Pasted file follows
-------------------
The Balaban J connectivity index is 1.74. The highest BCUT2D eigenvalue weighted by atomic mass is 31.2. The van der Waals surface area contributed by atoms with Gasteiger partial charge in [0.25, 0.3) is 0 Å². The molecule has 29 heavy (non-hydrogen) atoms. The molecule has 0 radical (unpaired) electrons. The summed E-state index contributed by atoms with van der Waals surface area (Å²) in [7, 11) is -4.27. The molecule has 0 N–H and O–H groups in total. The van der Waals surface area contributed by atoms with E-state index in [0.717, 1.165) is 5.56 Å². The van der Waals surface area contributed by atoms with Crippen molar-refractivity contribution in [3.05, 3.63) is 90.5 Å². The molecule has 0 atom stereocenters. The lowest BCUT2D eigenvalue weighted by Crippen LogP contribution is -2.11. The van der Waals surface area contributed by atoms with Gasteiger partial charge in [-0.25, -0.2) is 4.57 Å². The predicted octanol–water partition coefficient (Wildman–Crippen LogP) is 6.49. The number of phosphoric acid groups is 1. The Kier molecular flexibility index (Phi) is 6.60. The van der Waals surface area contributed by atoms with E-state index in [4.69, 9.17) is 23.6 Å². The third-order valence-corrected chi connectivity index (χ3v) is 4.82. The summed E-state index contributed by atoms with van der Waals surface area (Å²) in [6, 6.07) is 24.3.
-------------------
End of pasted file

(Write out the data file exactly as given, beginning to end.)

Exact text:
The Balaban J connectivity index is 1.74. The highest BCUT2D eigenvalue weighted by atomic mass is 31.2. The van der Waals surface area contributed by atoms with Gasteiger partial charge in [0.25, 0.3) is 0 Å². The molecule has 29 heavy (non-hydrogen) atoms. The molecule has 0 radical (unpaired) electrons. The summed E-state index contributed by atoms with van der Waals surface area (Å²) in [7, 11) is -4.27. The molecule has 0 N–H and O–H groups in total. The van der Waals surface area contributed by atoms with E-state index in [0.717, 1.165) is 5.56 Å². The van der Waals surface area contributed by atoms with Crippen molar-refractivity contribution in [3.05, 3.63) is 90.5 Å². The molecule has 0 atom stereocenters. The lowest BCUT2D eigenvalue weighted by Crippen LogP contribution is -2.11. The van der Waals surface area contributed by atoms with Gasteiger partial charge in [-0.25, -0.2) is 4.57 Å². The predicted octanol–water partition coefficient (Wildman–Crippen LogP) is 6.49. The number of phosphoric acid groups is 1. The Kier molecular flexibility index (Phi) is 6.60. The van der Waals surface area contributed by atoms with E-state index in [4.69, 9.17) is 23.6 Å². The third-order valence-corrected chi connectivity index (χ3v) is 4.82. The summed E-state index contributed by atoms with van der Waals surface area (Å²) in [6, 6.07) is 24.3.